Forgiveness is such a huge, and often misunderstood, topic, isn't it? Seldom are we really taught just how to forgive—even though most of us grow up hearing that we need to do so.
Recently I read in Kathleen Fischer's Autumn Gospel: Women in the Second Half of Life this description of forgiveness:
"One therapist suggests four stages of forgiveness: to forgo (leave it alone), to forbear (to abstain from punishing), to forget (to avert from memory, to refuse to dwell), to forgive (to abandon the debt). She stresses that our part in the process is to refuse to dwell, to punish, to recollect. We stop bringing up the wrong again and again, and make a conscious decision not to hold resentment and retaliate."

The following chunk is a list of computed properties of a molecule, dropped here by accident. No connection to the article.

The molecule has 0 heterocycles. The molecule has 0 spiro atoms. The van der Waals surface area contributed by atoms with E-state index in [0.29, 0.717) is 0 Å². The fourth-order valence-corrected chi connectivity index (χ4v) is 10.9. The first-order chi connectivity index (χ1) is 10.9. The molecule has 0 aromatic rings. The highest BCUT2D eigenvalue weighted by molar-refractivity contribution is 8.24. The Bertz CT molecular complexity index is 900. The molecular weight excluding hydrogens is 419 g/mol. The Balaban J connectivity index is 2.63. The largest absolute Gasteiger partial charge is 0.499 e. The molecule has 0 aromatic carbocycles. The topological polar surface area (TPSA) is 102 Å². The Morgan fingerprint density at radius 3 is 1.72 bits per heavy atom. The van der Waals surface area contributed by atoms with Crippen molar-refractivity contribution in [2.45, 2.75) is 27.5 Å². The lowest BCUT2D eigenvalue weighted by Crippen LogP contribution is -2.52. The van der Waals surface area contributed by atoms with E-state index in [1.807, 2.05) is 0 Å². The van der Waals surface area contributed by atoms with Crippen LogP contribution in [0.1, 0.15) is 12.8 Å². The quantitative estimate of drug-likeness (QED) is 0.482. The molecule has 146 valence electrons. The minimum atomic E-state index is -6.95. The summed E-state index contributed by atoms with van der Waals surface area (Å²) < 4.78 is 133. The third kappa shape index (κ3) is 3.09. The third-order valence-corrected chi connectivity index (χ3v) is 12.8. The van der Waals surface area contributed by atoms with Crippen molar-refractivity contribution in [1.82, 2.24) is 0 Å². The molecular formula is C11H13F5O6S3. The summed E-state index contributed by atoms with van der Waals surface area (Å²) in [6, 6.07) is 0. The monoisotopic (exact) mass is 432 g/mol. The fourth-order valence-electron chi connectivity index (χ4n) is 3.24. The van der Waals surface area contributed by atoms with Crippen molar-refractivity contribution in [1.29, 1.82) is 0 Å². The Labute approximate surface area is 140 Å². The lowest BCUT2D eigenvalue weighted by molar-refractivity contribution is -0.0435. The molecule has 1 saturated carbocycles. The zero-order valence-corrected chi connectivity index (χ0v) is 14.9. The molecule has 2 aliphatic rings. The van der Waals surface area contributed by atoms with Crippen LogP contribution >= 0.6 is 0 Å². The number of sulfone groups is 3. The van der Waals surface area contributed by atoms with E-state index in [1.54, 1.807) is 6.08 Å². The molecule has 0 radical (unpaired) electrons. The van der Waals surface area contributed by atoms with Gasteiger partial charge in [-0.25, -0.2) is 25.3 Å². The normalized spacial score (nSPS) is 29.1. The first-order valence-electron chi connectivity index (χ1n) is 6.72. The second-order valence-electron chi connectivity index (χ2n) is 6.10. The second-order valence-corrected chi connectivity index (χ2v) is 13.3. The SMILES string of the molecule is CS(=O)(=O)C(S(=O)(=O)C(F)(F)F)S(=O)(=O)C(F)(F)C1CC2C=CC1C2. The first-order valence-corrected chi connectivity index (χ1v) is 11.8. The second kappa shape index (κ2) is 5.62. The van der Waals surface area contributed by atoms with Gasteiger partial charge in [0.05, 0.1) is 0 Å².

What that therapist had also said is that we need only "begin the process" and be open to it, praying for the "grace of forgiveness" and the rest would come.
So often, however, we like to tell the old, old stories, don't we? We like to hang onto the resentments and repeat the tales of how wronged we were. So perhaps that therapist is right: If we but begin the process and "refuse to dwell," the rest may be easier. If we begin the process and truly open our hearts, forgiveness can come to dwell within us rather than the old tales dwelling there. It's worth a try, isn't it? The act of forgiving sets us free—we are the ones who benefit! Let go, let go, let go.